IR Remote Window Blinds

Hello this is my first project using the Arduino. It will control window blinds using an IR TV remote. I have everything working but i get servo jitter when the blinds are in the open position. (This makes noise) Is there anyway i stop the servo jitter? I am using +5v power from the Arduino to power the micro servo.

Here is my code any help would be appreciated :slight_smile:

#include <Servo.h>
#include <IRremote.h>

unsigned long Value2 = 0x4CB3E11E; // This the IR code from the remote that will close the blinds.
unsigned long Value1 = 0x4CB311EE; // This the IR code from the remote that will open the blinds.

int RECV_PIN = 11;
IRrecv irrecv(RECV_PIN);
decode_results results;
 
Servo servo1;

// the setup routine runs once when you press reset:
void setup() {              

Serial.begin(9600);
  irrecv.enableIRIn(); // Start the receiver

  // initialize the digital pin as an output.

servo1.attach(10); // attack servo to digital pin 10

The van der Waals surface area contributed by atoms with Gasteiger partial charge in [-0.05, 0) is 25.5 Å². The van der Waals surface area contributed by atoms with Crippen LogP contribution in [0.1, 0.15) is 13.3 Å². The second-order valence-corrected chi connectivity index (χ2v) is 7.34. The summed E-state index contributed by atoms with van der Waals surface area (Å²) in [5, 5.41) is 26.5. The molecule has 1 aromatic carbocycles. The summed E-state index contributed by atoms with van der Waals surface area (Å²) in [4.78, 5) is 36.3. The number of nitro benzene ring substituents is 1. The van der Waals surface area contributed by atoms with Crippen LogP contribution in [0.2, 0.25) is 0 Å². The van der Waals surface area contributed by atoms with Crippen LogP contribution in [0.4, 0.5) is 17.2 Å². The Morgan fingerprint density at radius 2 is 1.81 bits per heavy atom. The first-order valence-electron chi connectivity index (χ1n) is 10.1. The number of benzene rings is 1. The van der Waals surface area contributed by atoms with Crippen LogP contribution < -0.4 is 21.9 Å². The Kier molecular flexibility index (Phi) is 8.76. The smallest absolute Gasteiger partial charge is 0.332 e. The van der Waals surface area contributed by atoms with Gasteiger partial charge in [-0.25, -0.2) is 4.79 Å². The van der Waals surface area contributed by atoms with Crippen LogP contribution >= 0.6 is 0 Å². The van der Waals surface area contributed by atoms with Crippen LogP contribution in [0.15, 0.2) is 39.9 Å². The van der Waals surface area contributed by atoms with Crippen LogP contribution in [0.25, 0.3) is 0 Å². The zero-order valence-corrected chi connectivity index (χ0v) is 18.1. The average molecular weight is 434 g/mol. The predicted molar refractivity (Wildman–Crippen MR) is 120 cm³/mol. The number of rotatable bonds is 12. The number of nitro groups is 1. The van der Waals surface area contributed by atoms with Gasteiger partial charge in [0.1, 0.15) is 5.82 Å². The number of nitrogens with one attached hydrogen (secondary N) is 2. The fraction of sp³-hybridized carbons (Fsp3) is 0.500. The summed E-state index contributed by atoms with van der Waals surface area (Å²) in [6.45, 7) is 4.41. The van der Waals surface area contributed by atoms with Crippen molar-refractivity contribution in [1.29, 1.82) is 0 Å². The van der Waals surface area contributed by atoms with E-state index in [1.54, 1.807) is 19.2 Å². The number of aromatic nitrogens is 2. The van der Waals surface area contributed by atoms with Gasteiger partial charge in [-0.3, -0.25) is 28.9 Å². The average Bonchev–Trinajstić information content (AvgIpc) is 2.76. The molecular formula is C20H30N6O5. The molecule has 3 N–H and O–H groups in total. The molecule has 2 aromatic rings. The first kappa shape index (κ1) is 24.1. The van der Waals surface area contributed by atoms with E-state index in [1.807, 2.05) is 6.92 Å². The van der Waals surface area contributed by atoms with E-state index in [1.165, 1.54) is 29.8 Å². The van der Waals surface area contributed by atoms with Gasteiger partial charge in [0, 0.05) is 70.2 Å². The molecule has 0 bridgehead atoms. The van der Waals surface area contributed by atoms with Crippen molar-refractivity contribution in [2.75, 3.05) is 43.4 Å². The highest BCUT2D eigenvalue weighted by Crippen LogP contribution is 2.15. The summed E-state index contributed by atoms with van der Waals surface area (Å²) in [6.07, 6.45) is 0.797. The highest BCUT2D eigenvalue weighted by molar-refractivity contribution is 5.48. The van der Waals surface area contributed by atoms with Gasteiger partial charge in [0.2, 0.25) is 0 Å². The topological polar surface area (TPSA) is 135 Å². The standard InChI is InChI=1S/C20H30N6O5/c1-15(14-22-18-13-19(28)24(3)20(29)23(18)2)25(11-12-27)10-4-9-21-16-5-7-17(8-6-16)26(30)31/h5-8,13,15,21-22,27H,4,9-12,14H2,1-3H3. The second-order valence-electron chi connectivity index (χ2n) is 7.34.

}
// the loop routine runs over and over again forever:
void loop() {

if (irrecv.decode(&results)) {
    Serial.println(results.value, HEX);
    irrecv.resume(); // Receive the next value
  }

if(results.value == Value1) {
servo1.write(120);
}

if(results.value == Value2) {
servo1.write(20);
}

}

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tags added.

I am using +5v power from the Arduino to power the micro servo.

That doesn't generally work very well - a separate power supply is preferred.

Is the noise jitter or is it the servo pushing against its end stops? i.e. can it reach 20 and 120?

wildbill:

I am using +5v power from the Arduino to power the micro servo.

That doesn't generally work very well - a separate power supply is preferred.

Is the noise jitter or is it the servo pushing against its end stops? i.e. can it reach 20 and 120?

I just tried powering the servo using and external power supply but still no luck. The noise is not from the servo pushing against the end stops. =(

Servos can start to jitter all by themselves because a potentiometer is a fairly noisy source of feedback. As the wiper on the potentiometer drags across the surface of its internal resistance, the amount of contact will affect the actual resistance. Also, a servo motor that normally goes to one special spot will tend to wear out that area on the potentiometer.

Can you changed your system to just power down the motors when they are in the position you want them? Or perhaps simply apply power for a few seconds after it gets a signal, and then shut them down. If you do this, then you need to have a system that will stay in place after the servos power down.

-Joe